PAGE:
Does Eco Punch Unclog a Drain? I Tested It.

Does Eco Punch unclog a drain? I tested it.

Those of you who read this blog regularly know that I am on a quest for a non-toxic, environmentally-friendly way to unclog our constantly-clogging bathtub drain. A while back I tried the vinegar and baking soda drain clearing trick. Then I tested the Dawn dish soap drain hack. Neither one was effective for me and my tub. This time I am trying a commercial drain opener I found at my local Lowes called Eco Punch.

A couple readers of the blog have recommended that I try an enzymatic/bacterial drain cleaner. Apparently these have microorganisms that actually eat the nasty stuff in your pipes. It sounded pretty interesting, and this Eco Punch brand makes an enzyme cleaner, but I ended up just buying the regular Eco Punch Drain Clog Dissolver to try first. Why did I choose this brand? Really just because it was in stock at the store and also it was the only brand I could find locally that claims to be environmentally friendly.

I have to first note that I am not sure what makes this drain opener “eco-friendly” as claimed on Lowe’s website. The term “eco-friendly” is not regulated, so what does it even mean? The product is listed as non-corrosive, but I was unable to find a Material Safety Data Sheet for it, which all chemical products need to have to comply with OSHA in the United States. That sheet would at least tell me if there are any hazardous ingredients in this. Some companies make these data sheets public on their website, but this one doesn’t seem to.

Listed as “Eco-Friendly” on the Lowe’s website. But what does that mean?

I might have spent more time trying to track that information down if this drain opener worked really well for me and I wanted to recommend it to you, but spoiler alert, it did not, so I’m not going to bother. Read on for the details.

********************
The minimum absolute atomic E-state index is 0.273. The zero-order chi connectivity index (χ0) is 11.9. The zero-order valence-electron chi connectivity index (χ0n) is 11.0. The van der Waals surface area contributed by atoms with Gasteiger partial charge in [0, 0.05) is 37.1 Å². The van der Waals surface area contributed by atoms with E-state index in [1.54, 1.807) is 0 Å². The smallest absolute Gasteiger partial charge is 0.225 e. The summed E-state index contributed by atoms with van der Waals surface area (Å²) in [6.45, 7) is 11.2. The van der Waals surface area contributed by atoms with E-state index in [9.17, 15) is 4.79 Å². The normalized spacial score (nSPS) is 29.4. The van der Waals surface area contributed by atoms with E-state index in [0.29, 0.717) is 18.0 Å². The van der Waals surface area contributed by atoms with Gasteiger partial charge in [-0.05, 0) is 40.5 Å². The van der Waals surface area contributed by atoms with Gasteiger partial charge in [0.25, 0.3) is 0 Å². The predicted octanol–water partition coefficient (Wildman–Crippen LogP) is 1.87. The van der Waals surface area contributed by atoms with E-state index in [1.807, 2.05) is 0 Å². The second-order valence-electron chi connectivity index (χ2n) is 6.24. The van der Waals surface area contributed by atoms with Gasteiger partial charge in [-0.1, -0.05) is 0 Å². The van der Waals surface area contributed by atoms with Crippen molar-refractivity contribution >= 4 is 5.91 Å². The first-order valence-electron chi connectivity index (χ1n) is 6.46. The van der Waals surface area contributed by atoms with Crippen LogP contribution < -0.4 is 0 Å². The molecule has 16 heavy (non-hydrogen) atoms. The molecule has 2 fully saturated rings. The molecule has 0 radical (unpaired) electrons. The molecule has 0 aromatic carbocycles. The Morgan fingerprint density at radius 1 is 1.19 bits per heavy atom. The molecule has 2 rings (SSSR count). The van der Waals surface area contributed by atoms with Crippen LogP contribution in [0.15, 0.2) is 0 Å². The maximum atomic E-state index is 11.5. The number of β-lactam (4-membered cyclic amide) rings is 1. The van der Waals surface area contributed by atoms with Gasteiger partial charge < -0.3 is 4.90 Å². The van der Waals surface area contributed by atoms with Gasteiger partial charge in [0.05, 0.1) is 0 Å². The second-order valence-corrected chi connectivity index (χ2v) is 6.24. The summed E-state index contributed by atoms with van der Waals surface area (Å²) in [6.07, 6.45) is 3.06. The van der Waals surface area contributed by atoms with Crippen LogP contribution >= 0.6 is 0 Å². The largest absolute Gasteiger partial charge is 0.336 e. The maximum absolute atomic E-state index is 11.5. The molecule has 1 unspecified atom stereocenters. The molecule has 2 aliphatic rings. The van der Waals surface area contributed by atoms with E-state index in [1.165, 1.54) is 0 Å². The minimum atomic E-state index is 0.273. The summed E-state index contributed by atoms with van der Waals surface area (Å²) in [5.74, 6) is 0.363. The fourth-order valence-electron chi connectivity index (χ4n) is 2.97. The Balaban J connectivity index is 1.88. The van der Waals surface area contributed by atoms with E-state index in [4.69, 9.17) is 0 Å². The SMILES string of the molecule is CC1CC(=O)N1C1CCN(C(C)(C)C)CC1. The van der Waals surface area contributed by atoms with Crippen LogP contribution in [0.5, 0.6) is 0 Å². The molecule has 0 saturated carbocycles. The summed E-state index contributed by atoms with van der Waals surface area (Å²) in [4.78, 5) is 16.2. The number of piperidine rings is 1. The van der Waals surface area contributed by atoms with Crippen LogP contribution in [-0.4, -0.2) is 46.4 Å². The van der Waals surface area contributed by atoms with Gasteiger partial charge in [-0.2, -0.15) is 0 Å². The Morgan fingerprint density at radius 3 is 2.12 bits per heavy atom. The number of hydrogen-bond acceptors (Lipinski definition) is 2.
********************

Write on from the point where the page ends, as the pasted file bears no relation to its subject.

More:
Testing the Eco Punch Drain Clog Dissolver

I like to do things scientifically, so I ran this experiment the same way as the last two times with the vinegar/baking soda and then with the Dawn dish soap.

The Control Test

I created a mark on the side of the tub with some masking tape.

Filling bathtub to tape line.

I plugged the drain and filled the tub with water until it was level with the bottom of the tape marker.

Then I used the stopwatch on my phone and started it as soon as I pulled out the plug and timed how long it took to completely drain. It took 4 minutes and 31 seconds to drain.

Pretty slow. Let’s see if we can improve that.

The Eco Punch Drain Test

The instructions said to shake up the bottle well, pour about a cup of the clog dissolver into the drain and let it sit for an hour. So I did that. After an hour, I flushed the drain with a bunch of hot water as directed. I put the plug back in the drain, refilled the tub to the same line, and timed how long it took to drain out this time.

Final result: 4 minutes and 27 seconds. An improvement of four seconds. Not too impressed.

Since the directions also said you might need to use more on a tough clog, I decided to give it another try. So the following night, I did the test again. Here are the results:

Control time: 2 minutes and 53 seconds (I set the tape line lower this time to waste less water)

After Eco Punch: 2 minutes and 48 seconds

So another improvement of 5 seconds.


I guess if I wanted to use this over and over, eventually I could unclog the drain with it, but I wasn’t too impressed. Are my expectations too high? I can’t ever seem to find any drain opener that really makes a significant difference in clearing out this drain. Maybe it’s just the curse of living in a house that was built in 1922.

I think I might try one of those bacterial/enzyme cleaners next. If anyone has a recommendation for a brand that you like, feel free to let me know in the comments.

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